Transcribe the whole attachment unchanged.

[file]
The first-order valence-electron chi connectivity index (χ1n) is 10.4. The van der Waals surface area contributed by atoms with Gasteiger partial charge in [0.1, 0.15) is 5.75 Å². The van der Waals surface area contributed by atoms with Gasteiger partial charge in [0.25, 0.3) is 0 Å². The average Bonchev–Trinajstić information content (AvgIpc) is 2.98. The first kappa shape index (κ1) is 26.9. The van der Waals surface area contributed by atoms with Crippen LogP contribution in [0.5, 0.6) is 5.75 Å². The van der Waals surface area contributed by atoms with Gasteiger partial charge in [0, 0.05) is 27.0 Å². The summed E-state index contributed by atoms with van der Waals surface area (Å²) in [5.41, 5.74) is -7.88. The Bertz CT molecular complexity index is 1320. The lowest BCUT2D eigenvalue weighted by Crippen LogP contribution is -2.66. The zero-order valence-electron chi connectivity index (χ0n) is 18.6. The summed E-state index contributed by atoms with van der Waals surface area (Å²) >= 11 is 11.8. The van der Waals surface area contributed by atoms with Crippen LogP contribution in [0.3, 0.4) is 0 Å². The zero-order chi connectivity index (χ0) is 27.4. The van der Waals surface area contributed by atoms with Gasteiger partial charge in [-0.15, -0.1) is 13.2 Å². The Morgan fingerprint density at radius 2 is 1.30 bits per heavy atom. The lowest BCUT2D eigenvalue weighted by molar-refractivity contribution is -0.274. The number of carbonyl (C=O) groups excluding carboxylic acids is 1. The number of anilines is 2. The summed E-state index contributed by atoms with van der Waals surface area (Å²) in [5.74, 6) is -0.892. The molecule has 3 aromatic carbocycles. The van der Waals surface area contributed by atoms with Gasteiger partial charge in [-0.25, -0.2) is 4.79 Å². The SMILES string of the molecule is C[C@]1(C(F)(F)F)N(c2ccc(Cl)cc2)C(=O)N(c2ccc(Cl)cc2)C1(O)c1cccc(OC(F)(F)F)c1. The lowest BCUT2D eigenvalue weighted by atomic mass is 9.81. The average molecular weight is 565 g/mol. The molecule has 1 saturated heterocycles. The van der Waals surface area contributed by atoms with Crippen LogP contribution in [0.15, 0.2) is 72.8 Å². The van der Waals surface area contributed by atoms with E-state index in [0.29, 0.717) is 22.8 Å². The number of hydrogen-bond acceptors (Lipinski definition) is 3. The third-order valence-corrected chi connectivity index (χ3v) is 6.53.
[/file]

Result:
The first-order valence-electron chi connectivity index (χ1n) is 10.4. The van der Waals surface area contributed by atoms with Gasteiger partial charge in [0.1, 0.15) is 5.75 Å². The van der Waals surface area contributed by atoms with Gasteiger partial charge in [0.25, 0.3) is 0 Å². The average Bonchev–Trinajstić information content (AvgIpc) is 2.98. The first kappa shape index (κ1) is 26.9. The van der Waals surface area contributed by atoms with Crippen LogP contribution in [0.5, 0.6) is 5.75 Å². The van der Waals surface area contributed by atoms with Gasteiger partial charge in [0, 0.05) is 27.0 Å². The summed E-state index contributed by atoms with van der Waals surface area (Å²) in [5.41, 5.74) is -7.88. The Bertz CT molecular complexity index is 1320. The lowest BCUT2D eigenvalue weighted by Crippen LogP contribution is -2.66. The zero-order valence-electron chi connectivity index (χ0n) is 18.6. The summed E-state index contributed by atoms with van der Waals surface area (Å²) >= 11 is 11.8. The van der Waals surface area contributed by atoms with Crippen LogP contribution in [0.3, 0.4) is 0 Å². The zero-order chi connectivity index (χ0) is 27.4. The van der Waals surface area contributed by atoms with Gasteiger partial charge in [-0.15, -0.1) is 13.2 Å². The Morgan fingerprint density at radius 2 is 1.30 bits per heavy atom. The lowest BCUT2D eigenvalue weighted by molar-refractivity contribution is -0.274. The number of carbonyl (C=O) groups excluding carboxylic acids is 1. The number of anilines is 2. The summed E-state index contributed by atoms with van der Waals surface area (Å²) in [5.74, 6) is -0.892. The molecule has 3 aromatic carbocycles. The van der Waals surface area contributed by atoms with Gasteiger partial charge in [-0.25, -0.2) is 4.79 Å². The SMILES string of the molecule is C[C@]1(C(F)(F)F)N(c2ccc(Cl)cc2)C(=O)N(c2ccc(Cl)cc2)C1(O)c1cccc(OC(F)(F)F)c1. The lowest BCUT2D eigenvalue weighted by atomic mass is 9.81. The average molecular weight is 565 g/mol. The molecule has 1 saturated heterocycles. The van der Waals surface area contributed by atoms with Crippen LogP contribution in [0.15, 0.2) is 72.8 Å². The van der Waals surface area contributed by atoms with E-state index in [0.29, 0.717) is 22.8 Å². The number of hydrogen-bond acceptors (Lipinski definition) is 3. The third-order valence-corrected chi connectivity index (χ3v) is 6.53.